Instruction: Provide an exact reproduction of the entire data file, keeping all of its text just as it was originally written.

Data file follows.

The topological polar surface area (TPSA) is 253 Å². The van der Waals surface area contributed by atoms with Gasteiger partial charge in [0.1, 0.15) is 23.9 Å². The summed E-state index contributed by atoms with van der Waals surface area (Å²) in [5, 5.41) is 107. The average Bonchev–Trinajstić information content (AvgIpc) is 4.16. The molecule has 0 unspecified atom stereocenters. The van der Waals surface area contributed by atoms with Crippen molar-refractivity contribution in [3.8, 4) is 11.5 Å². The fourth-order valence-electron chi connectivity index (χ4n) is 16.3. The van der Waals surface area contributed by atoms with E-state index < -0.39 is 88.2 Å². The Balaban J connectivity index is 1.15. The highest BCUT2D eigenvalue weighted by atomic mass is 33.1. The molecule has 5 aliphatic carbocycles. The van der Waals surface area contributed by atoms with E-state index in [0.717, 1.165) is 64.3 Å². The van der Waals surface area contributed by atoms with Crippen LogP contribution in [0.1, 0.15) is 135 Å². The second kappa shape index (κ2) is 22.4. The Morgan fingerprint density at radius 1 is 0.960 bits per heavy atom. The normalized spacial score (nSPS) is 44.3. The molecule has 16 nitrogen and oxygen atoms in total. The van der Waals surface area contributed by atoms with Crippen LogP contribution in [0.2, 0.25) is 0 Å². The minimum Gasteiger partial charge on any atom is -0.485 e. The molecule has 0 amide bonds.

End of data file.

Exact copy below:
The topological polar surface area (TPSA) is 253 Å². The van der Waals surface area contributed by atoms with Gasteiger partial charge in [0.1, 0.15) is 23.9 Å². The summed E-state index contributed by atoms with van der Waals surface area (Å²) in [5, 5.41) is 107. The average Bonchev–Trinajstić information content (AvgIpc) is 4.16. The molecule has 0 unspecified atom stereocenters. The van der Waals surface area contributed by atoms with Crippen molar-refractivity contribution in [3.8, 4) is 11.5 Å². The fourth-order valence-electron chi connectivity index (χ4n) is 16.3. The van der Waals surface area contributed by atoms with E-state index < -0.39 is 88.2 Å². The Balaban J connectivity index is 1.15. The highest BCUT2D eigenvalue weighted by atomic mass is 33.1. The molecule has 5 aliphatic carbocycles. The van der Waals surface area contributed by atoms with E-state index in [0.717, 1.165) is 64.3 Å². The van der Waals surface area contributed by atoms with Crippen LogP contribution in [0.1, 0.15) is 135 Å². The second kappa shape index (κ2) is 22.4. The Morgan fingerprint density at radius 1 is 0.960 bits per heavy atom. The normalized spacial score (nSPS) is 44.3. The molecule has 16 nitrogen and oxygen atoms in total. The van der Waals surface area contributed by atoms with Crippen LogP contribution in [0.2, 0.25) is 0 Å². The minimum Gasteiger partial charge on any atom is -0.485 e. The molecule has 0 amide bonds.